When comparing glioblastomas that grew as subcutaneous xenografts in nude mice with those that did not grow, no statistically significant difference in hCAR expression levels were seen (Fig. 4).
We finally analyzed whether upregulation of CAR expression correlated with the rate of growth of the xenografts in nude mice. As shown in Table I, the 2 xenografts (A830 and A948) expressing very low levels of CAR grew much faster than the ones with moderate to high CAR expression. These 2 tumors had to be passaged once a month as compared to once every 2–4 months for the others.
|Xenograft||hCAR expression||Xenograft primary tumor||Passaging time (months)|
Replication-deficient recombinant adenoviruses carrying a therapeutic gene is currently the most frequently employed vector system used in experimental and clinical cancer studies. It is therefore of importance to determine the susceptibility of tumor tissues to adenovirus infection. It has been well documented that the critical determinant for susceptibility to adenovirus infection is the expression of CAR, the primary receptor for adenovirus Type 2 and 5. We have a long standing interest in the characterization of the genetic aberrations and biology of human astrocytic tumors with the aim of improving diagnosis and therapy. In our present study we have analyzed the expression of CAR in a panel of 10 glioblastoma cell lines, a set of 33 primary Grade II–IV astrocytomas and 10 glioblastomas grown as xenografts in nude mice. We found that the level of CAR expression varied markedly between different cell lines as determined by immunoblotting, quantitative PCR and FACS analysis. Sensitivity to adenovirus infection correlated well with the level of CAR expression, whereas no correlation was observed with the expression of the αvβ3/αvβ5 integrins.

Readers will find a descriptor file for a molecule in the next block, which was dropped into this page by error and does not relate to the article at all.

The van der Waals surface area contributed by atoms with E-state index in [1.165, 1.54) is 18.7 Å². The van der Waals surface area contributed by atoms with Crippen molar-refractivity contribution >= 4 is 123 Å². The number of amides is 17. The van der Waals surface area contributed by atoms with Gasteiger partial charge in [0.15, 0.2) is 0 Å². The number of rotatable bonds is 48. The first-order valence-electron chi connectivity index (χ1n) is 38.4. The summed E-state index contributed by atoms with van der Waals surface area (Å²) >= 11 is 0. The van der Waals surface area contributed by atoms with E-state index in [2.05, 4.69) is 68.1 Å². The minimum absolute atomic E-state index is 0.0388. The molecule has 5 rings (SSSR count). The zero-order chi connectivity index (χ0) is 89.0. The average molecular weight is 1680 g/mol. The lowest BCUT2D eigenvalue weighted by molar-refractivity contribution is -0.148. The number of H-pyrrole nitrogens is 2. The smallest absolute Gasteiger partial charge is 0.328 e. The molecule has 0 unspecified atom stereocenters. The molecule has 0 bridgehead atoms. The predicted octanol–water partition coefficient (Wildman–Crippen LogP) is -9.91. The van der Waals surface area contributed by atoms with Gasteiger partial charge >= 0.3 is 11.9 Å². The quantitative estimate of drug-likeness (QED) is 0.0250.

Our results are in good agreement with those now obtained for a range of tumor cell lines. The extreme variability of CAR expression levels has been found for e.g., bladder,24 prostate28 and melanoma27 cell lines. In some tumor cell lines, such as rhabdomyosarcoma30 and gastrointestinal cancers,29 CAR expression has been found to be low or undetectable. In regard to glioma cell lines, several groups have documented highly variable levels of CAR expression.25, 47, 48 In our study, we found that 2 of 10 cell lines expressed a high level of CAR, 2 a low to moderate level, whereas 6 were essentially CAR-negative. Some of the cell lines included in our study have also been analyzed previously by other groups. In most cases, the results are in excellent agreement. For the cell line U87MG, however, Mori et al.47 observed a moderate susceptibility to adenovirus infection despite a low level of CAR expression as determined by quantitative PCR. Likewise, Miller et al.,25 observed moderate binding of radiolabeled Ad5 to U87MG and a low level of surface CAR as determined by FACS analysis. In contrast, in the present and a previous49 study, we were unable to detect CAR expression or infect U87MG with a moderate MOI of Ad5. This discrepancy may relate to the passage history of this cell line. Most glioma cell lines have been kept in culture for years or even decades. During such a long history, expression levels of a number of genes may change substantially. In agreement with previous studies25, 29, 47, 48 we found that the susceptibility to adenovirus infection did not correlate with the expression of β3/αvβ5 integrins.